Announcing the Under One Project

On New Years Eve I went to the pool. It was empty when I got there, save for a half asleep lifeguard who looked very disappointed to see me. I sat on the deck and put my toes in. The water was warm.

"What's the pool temp" I startled the lifeguard with my question.

"Uhh...85 degrees?" he answered unconfidently.

"Pretty warm!" I shouted, and slid into the water.

The Barrier(s)

I want to go under 1:00 minute in the 100 yard breaststroke. That is my goal. I have never done it before. The minute barrier holds a special place in swimming. Most people can remember their struggle at sometime or another to get under it in one stroke or another.

I am 33 years old. Old enough to feel my body's limitations more acutely, even as my mind expands. Young enough to still feel some hope that I can be faster than I ever have. Two years younger than Anthony Ervin, I like to remind myself. I am married, have a three year old daughter and work for myself as a private swimming coach and consultant. 

The only place I have to swim is a four lane, occasionally very warm, 25 yard pool that takes a half hour by train and foot to get to. I am busy, busy trying to build a business so that my family can pay rent, make student loan payments, afford some childcare and occasionally go out to dinner with my wife. 

This is not a new year's resolution. I started to go after this at some point around Thanksgiving, when I finally started to get back "in shape" and found myself scanning for meets to enter in. I'm just posting about it in 2017 because, well, I figure it's still in the spirit of the new year.

A Brief History of My Swimming Life

I started swimming at age nine. My story is different from every Olympian you've ever heard of, namely because I was terrible and I'm fairly certain I got dead last in every meet for the first two years of my swimming career.

Then, improbably, I turned into a pretty good age group swimmer. Some early puberty and the right coach meant that I swam pretty fast, at least for New England, when I was 14 years old. I won the age group title in the 200 breaststroke for 13-14 in 1998 in a thrilling come from behind victory. I swam 2:16.

Eight years later as a college senior I swam 2:15. I got a lot speedier in the meantime, with my 100 improving in fits and starts. I had a three year period where I barely improved, a year of improvement, and two more years of no improvement before I finally got within striking range of 1:00. I swam 1:00.6 my junior year of college.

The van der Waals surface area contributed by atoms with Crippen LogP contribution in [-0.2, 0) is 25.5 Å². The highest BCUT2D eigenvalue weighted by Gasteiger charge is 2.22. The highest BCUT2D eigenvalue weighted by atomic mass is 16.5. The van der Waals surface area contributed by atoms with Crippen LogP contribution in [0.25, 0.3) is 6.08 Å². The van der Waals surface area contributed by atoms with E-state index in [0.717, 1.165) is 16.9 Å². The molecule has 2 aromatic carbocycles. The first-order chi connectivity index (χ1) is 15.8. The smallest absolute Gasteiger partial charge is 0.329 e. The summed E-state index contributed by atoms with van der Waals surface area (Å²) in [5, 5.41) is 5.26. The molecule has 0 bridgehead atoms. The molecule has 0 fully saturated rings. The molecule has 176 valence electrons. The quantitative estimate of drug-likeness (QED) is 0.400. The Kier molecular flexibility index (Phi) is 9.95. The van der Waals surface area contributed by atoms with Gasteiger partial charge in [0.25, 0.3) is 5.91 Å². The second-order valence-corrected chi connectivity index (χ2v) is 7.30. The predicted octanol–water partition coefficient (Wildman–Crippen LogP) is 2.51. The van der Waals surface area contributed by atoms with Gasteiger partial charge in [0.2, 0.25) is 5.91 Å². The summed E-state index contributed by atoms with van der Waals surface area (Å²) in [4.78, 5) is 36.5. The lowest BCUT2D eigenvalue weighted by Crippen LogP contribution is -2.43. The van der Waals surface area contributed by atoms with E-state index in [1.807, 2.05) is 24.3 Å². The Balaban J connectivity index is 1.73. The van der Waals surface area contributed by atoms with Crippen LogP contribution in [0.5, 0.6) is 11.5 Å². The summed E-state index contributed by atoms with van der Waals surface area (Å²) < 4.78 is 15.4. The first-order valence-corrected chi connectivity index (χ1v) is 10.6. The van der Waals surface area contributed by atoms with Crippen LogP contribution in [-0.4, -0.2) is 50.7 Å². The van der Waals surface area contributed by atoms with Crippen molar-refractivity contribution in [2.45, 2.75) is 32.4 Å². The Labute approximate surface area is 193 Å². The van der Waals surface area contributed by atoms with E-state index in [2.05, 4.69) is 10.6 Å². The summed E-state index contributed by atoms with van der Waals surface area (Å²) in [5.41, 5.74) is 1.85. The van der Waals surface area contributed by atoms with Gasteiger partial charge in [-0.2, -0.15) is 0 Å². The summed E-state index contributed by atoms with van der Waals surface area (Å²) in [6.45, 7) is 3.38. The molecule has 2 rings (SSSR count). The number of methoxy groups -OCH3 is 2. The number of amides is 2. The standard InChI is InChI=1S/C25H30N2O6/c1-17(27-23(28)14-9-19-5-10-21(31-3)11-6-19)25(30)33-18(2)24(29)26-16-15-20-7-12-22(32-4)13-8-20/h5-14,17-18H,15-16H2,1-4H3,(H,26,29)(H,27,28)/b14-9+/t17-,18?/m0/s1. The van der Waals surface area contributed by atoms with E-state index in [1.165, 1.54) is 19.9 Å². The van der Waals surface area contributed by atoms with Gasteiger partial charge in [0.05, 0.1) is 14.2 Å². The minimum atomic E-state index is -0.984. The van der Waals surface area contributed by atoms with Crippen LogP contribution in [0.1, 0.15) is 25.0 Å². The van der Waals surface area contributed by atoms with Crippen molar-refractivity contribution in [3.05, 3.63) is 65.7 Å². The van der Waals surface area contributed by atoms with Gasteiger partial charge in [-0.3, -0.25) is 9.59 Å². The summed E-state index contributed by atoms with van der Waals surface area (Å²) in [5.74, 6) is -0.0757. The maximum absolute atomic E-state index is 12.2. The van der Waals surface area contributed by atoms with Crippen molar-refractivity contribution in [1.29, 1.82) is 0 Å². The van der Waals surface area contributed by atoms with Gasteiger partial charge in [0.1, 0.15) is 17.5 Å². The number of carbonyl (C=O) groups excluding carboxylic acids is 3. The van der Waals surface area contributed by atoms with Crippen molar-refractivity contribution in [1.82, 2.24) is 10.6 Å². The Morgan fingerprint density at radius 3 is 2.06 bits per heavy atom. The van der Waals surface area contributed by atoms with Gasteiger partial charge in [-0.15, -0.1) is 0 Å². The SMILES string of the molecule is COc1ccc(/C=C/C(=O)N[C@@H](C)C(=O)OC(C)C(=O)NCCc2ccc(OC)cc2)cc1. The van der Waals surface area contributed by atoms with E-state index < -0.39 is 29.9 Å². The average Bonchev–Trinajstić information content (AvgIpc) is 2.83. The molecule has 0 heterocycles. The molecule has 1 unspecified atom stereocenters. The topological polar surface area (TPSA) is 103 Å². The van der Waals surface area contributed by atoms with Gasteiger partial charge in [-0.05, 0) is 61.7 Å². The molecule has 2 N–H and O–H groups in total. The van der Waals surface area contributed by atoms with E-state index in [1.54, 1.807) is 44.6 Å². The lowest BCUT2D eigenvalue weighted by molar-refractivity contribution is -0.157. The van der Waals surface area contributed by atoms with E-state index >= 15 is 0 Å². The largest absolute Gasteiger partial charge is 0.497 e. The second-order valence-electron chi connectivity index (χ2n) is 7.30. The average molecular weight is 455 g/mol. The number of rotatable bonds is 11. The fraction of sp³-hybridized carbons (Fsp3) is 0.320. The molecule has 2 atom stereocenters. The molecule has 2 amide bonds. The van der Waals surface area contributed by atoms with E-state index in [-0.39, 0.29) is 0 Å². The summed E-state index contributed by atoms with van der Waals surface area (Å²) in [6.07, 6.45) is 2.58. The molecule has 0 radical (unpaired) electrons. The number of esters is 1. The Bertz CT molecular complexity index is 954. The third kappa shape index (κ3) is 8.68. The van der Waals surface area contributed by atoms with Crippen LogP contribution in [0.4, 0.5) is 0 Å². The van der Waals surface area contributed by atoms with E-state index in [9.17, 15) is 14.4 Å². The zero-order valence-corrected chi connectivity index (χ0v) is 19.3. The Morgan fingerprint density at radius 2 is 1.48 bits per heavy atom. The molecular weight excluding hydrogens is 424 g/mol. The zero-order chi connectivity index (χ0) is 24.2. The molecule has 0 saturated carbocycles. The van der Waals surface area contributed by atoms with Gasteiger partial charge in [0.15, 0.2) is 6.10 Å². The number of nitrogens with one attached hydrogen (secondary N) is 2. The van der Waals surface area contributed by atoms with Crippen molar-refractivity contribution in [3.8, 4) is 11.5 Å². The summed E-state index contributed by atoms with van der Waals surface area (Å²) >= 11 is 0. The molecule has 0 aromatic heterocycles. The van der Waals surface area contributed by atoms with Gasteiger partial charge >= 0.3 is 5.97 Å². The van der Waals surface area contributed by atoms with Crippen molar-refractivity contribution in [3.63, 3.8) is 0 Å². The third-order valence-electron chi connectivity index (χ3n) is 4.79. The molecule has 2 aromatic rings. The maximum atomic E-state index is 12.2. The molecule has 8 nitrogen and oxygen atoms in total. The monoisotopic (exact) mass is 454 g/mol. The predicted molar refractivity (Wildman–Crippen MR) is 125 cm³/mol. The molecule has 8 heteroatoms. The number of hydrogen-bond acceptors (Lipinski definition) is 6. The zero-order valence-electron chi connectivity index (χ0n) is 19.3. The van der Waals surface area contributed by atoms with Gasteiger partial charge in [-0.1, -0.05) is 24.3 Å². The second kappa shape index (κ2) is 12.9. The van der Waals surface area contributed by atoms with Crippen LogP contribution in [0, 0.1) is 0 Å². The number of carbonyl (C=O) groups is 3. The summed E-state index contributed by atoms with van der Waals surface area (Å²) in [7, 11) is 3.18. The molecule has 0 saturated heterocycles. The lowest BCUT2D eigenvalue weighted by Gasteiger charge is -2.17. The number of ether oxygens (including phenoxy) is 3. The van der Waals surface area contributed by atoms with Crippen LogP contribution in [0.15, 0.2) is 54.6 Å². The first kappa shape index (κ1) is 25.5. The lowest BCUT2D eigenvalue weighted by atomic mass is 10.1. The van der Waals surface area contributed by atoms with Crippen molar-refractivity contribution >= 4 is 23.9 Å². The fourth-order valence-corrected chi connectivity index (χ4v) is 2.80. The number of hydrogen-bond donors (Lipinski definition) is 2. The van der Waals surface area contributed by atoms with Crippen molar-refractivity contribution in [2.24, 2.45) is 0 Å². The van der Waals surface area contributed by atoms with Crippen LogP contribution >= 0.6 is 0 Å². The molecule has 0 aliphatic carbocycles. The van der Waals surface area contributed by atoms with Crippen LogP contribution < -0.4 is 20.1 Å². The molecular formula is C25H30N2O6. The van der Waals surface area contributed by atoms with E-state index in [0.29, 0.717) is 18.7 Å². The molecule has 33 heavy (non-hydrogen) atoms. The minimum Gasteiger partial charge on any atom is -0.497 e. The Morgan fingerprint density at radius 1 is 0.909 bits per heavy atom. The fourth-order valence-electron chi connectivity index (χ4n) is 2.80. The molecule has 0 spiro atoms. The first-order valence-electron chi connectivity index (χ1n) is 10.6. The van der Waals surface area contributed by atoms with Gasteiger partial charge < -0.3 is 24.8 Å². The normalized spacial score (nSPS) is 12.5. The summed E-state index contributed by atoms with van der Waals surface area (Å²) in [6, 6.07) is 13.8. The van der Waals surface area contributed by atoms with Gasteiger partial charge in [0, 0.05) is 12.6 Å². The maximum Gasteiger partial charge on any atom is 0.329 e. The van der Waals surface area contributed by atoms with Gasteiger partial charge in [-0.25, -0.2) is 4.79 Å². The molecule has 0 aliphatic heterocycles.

I didn't improve my senior year. After college I kept swimming, aimlessly and by myself. When I became a college swim coach, I kept it up. At first I tried to mimic the workouts that I did as a college swimmer, until I realized that I hated them.

So I tried something else. I showed up, warmed up, worked on my stroke. Then I sprinted a few 25s or 50s. Two years out of college, and fresh off watching the 2008 Olympic Trials, I decided to enter a meet. I went a lifetime best in LCM 100 breaststroke by two seconds. 

I spent the next two years coming ever closer to the 1:00 line. Ultimately, at the 2010 Short Course Masters Nationals I went a 1:00.10. I competed a couple more years but never came that close again. Then I moved to a foreign country, had a kid and almost stopped swimming altogether. A year or so ago I started the embarrassing return to training swimming again. 

My experience in my mid-20s was that almost no swimming training was better than anything I did in college. Now I am using race pace training to actually "train" for the first time in my life. 

Don't Go It Alone

I have not practiced consistently with a team or even anybody else since graduating college in 2006. I am at least 90% to blame for that. Despite but also because of the fact that I know better, I practice by myself. 

I know that this goal is a lot more likely if I have other people involved. I want help- people to coach me, people to be accountable to. I can be really annoying to coach, if only because I have my own ideas about how to train. 

So who's in? My aim is not to just selfishly hoard whatever I learn through taking on this challenge, but to pass it on and promote those who give me that little extra through this blog. I'll be updating on the project monthly for those that want to follow and learn with me.